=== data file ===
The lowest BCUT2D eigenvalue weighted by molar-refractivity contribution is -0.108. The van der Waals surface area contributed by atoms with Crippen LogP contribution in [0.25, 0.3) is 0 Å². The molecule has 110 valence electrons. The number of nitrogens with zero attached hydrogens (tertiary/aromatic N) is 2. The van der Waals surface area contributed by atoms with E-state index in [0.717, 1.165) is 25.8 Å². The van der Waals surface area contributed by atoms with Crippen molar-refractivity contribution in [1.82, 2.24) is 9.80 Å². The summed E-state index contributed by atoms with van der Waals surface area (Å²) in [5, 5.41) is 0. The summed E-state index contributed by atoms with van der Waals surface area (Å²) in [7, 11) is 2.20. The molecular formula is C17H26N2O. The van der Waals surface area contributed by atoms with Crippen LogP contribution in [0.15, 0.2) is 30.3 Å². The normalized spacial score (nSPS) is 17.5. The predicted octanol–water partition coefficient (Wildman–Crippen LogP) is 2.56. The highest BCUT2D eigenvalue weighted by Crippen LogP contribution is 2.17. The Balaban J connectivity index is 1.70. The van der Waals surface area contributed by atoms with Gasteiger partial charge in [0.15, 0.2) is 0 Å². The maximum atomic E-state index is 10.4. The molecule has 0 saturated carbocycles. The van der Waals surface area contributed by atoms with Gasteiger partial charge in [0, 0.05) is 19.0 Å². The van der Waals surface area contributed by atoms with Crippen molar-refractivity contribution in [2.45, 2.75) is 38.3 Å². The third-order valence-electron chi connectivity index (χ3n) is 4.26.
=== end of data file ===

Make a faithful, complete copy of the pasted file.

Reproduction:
The lowest BCUT2D eigenvalue weighted by molar-refractivity contribution is -0.108. The van der Waals surface area contributed by atoms with Crippen LogP contribution in [0.25, 0.3) is 0 Å². The molecule has 110 valence electrons. The number of nitrogens with zero attached hydrogens (tertiary/aromatic N) is 2. The van der Waals surface area contributed by atoms with E-state index in [0.717, 1.165) is 25.8 Å². The van der Waals surface area contributed by atoms with Crippen molar-refractivity contribution in [1.82, 2.24) is 9.80 Å². The summed E-state index contributed by atoms with van der Waals surface area (Å²) in [5, 5.41) is 0. The summed E-state index contributed by atoms with van der Waals surface area (Å²) in [7, 11) is 2.20. The molecular formula is C17H26N2O. The van der Waals surface area contributed by atoms with Crippen LogP contribution in [0.15, 0.2) is 30.3 Å². The normalized spacial score (nSPS) is 17.5. The predicted octanol–water partition coefficient (Wildman–Crippen LogP) is 2.56. The highest BCUT2D eigenvalue weighted by Crippen LogP contribution is 2.17. The Balaban J connectivity index is 1.70. The van der Waals surface area contributed by atoms with Gasteiger partial charge in [0.15, 0.2) is 0 Å². The maximum atomic E-state index is 10.4. The molecule has 0 saturated carbocycles. The van der Waals surface area contributed by atoms with Gasteiger partial charge in [0, 0.05) is 19.0 Å². The van der Waals surface area contributed by atoms with Crippen molar-refractivity contribution in [2.45, 2.75) is 38.3 Å². The third-order valence-electron chi connectivity index (χ3n) is 4.26.